Los Alamos Notes Little Effect From Opening Its Gates

Opening of the Main Gate February 1957. Courtesy/Los Alamos Historical Society
Main Gate circa early 1950s. Courtesy/Los Alamos Historical Society
Los Alamos Historical Society
Los Alamos Notes Little Effect From Opening Its Gates” is a historic headline. It appeared in the May 6, 1957 edition of the of the Albuquerque Journal, with an article about how removing the security gates at the entrance of the once-secret city did not lead to a wave of crime and other problems.
Los Alamos residents were shocked in February 1957 to learn that in less than one week, the gates that guarded the town since its inception would come down. The town had been a top-secret city during World War II and a “gated” community since, and most residents were used to keeping their doors unlocked and their bicycles left out and about.
“[T]hings will continue pretty much the same,” resident James Waber was reported to have said at the time. His prediction turned out to be correct.
Prior to Feb. 18, 1957, visitors to Los Alamos had to obtain a pass at least 24 hours in advance of their arrival. They had to be visiting someone specific—no tourists or casual visitors were allowed. Out-of-town high school sports teams were required to have passes for everyone on the bus, and even students who lived in the old White Rock construction camp, which existed before the community of White Rock was built in the early 1960s, had to have their passes checked on the school bus each day before they could get to school in the townsite.
According to the Albuquerque Journal, “There had been reports that the Atomic Energy Commission would decide whether to eliminate the pass system at a meeting in January.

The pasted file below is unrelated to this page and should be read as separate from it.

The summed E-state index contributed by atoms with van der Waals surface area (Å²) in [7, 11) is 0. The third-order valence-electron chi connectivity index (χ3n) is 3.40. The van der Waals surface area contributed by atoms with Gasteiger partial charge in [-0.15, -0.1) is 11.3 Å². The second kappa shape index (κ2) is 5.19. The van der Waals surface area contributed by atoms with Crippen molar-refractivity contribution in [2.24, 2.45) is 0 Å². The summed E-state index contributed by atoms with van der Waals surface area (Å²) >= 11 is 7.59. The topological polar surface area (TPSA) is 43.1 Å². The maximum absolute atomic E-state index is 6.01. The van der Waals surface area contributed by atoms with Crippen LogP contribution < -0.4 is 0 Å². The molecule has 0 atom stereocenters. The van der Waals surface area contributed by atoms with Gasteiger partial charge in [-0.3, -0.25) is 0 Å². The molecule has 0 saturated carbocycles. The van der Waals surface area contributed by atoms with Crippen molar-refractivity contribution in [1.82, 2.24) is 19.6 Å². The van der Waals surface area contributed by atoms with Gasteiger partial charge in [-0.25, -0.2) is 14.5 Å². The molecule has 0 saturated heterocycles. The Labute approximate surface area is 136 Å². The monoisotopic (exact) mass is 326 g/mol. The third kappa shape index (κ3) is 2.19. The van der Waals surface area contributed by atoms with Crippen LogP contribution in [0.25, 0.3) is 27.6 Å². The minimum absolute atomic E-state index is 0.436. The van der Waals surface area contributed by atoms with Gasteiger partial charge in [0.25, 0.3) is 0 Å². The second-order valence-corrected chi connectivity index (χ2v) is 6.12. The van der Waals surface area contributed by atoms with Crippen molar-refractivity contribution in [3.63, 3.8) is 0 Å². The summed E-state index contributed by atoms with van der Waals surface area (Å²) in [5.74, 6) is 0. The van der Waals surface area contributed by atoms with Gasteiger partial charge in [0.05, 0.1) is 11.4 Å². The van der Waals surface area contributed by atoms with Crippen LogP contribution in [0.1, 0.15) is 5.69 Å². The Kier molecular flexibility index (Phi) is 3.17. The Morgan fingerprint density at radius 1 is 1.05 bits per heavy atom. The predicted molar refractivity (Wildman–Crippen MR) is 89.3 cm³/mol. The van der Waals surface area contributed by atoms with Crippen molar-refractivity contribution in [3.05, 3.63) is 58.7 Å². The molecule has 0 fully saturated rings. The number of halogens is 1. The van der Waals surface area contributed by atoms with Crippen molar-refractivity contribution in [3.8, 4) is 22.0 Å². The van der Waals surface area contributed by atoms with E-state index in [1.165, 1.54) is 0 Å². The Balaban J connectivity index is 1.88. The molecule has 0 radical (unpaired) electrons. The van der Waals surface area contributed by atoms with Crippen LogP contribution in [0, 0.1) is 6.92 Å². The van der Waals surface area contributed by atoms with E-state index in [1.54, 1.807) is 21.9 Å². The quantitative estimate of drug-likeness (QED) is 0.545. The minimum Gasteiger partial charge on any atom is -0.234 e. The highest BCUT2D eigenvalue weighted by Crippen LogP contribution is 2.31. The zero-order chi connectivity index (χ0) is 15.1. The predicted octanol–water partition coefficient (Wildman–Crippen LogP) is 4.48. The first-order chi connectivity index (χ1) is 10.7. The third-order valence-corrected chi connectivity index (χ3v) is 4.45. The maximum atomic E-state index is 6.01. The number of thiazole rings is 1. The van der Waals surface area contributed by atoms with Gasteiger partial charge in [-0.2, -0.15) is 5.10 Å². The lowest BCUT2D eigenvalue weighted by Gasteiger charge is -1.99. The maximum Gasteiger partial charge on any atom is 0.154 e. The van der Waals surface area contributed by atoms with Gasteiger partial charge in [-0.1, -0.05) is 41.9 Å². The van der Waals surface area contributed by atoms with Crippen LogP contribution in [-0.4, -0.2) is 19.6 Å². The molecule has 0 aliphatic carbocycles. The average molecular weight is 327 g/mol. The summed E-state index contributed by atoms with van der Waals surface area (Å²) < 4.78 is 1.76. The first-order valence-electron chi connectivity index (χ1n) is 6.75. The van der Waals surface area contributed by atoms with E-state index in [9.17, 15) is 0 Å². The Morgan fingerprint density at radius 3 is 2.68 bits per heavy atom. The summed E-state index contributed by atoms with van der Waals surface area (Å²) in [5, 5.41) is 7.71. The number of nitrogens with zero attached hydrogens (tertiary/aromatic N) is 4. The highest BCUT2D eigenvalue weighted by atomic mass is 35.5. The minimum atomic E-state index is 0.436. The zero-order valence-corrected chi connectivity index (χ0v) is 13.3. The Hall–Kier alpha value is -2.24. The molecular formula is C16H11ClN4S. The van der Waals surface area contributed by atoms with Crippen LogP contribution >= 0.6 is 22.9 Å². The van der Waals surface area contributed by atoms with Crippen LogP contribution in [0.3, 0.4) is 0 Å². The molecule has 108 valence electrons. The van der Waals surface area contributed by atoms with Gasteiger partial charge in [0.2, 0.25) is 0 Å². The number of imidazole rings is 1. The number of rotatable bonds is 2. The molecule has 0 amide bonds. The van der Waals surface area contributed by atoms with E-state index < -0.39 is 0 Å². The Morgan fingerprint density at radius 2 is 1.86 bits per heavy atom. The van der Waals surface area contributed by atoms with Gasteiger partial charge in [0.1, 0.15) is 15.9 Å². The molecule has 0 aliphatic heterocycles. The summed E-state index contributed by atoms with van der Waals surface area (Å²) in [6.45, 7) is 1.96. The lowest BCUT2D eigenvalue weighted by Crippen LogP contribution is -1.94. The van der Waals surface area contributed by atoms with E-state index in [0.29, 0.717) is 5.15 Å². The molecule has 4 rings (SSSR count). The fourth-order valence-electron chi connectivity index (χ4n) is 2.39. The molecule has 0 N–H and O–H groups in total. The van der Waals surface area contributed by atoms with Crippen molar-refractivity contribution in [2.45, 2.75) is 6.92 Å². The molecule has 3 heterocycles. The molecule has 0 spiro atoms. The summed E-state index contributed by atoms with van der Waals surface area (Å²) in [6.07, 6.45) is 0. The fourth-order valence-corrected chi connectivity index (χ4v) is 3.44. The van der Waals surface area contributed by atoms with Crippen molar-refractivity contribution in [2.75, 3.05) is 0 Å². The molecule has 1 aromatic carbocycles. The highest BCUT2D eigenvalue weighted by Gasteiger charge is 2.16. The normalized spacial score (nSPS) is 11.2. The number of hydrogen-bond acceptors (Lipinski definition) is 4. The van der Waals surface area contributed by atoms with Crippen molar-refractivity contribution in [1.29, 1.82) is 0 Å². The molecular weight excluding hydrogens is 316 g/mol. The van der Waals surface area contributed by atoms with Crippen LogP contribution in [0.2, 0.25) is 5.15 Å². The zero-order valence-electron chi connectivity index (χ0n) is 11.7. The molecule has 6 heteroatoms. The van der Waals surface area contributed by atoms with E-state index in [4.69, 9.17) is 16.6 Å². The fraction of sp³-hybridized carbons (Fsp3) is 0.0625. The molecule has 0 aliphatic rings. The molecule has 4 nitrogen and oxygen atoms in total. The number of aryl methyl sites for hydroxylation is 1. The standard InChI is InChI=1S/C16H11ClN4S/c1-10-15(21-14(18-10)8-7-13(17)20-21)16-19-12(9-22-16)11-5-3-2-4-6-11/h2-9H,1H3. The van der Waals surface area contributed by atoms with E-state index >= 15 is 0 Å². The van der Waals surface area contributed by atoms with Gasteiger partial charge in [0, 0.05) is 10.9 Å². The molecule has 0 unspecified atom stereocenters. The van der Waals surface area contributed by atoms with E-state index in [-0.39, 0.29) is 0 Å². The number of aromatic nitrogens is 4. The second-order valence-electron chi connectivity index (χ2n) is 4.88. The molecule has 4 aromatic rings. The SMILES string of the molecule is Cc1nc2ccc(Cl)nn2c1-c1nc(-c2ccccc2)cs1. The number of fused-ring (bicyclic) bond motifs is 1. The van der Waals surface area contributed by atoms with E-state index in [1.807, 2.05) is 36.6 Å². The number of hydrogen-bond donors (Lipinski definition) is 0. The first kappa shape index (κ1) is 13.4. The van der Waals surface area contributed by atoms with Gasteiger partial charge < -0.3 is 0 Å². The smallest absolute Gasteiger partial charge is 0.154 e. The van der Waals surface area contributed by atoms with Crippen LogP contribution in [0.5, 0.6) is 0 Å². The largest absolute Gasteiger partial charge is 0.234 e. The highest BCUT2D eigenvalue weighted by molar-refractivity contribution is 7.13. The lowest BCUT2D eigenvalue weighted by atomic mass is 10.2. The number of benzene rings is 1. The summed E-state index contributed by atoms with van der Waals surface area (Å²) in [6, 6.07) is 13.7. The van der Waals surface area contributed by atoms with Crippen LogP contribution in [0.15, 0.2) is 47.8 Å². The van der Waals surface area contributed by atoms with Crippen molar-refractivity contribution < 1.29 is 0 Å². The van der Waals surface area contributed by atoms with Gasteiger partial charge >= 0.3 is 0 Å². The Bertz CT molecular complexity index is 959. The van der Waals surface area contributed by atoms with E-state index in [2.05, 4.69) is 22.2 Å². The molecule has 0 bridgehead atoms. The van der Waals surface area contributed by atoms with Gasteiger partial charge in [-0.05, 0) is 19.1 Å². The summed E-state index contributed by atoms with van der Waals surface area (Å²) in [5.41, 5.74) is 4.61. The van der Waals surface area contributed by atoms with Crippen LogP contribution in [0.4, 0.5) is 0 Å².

A poll of every tenth persons in Los Alamos … showed strong sentiment in favor of retaining the ‘closed status.’ Opinions to the contrary were equally strong but less numerous.”
The announcement of the gate’s planned demise and the actual event were only four days apart. Media reports differed on the community’s reaction.
“Los Alamos Throws Gate Wide Open,” a Santa Fe New Mexican headline declared. The article went on to explain only three residents had contacted the Atomic Energy Commission about the decision, two in favor and one against.
On the other hand, the Albuquerque Journal announced, “Surprise ‘Open City’ Order Leaves Hill Flabbergasted.” The article reported on several residents’ complaints about having to lock their doors and being “sorry it happened.”
The first person through the gate without a pass, on an overcast, rather snowy day, was New Mexico Governor Edwin L. Mechem. He was met by Paul Wilson, the Los Alamos manager for the Atomic Energy Commission, who noted Los Alamos would now become “a more normal community.”
There was still one big problem, though. An article in Newsweek magazine on March 4, 1957, lamented: “But the people of Los Alamos, as they looked around at their snug houses of pink, blue, green, and white, weren’t so sure they would like being more normal. Until now, they had not had to worry about burglars, hawkers, tourists—or even unexpected visits from in-laws.”
Information for this article was taken from oral history interviews and the book, Los Alamos: The First Forty Years, edited and annotated by Fern Lyon and Jacob Evans and published by the Los Alamos Historical Society. The book is out of print.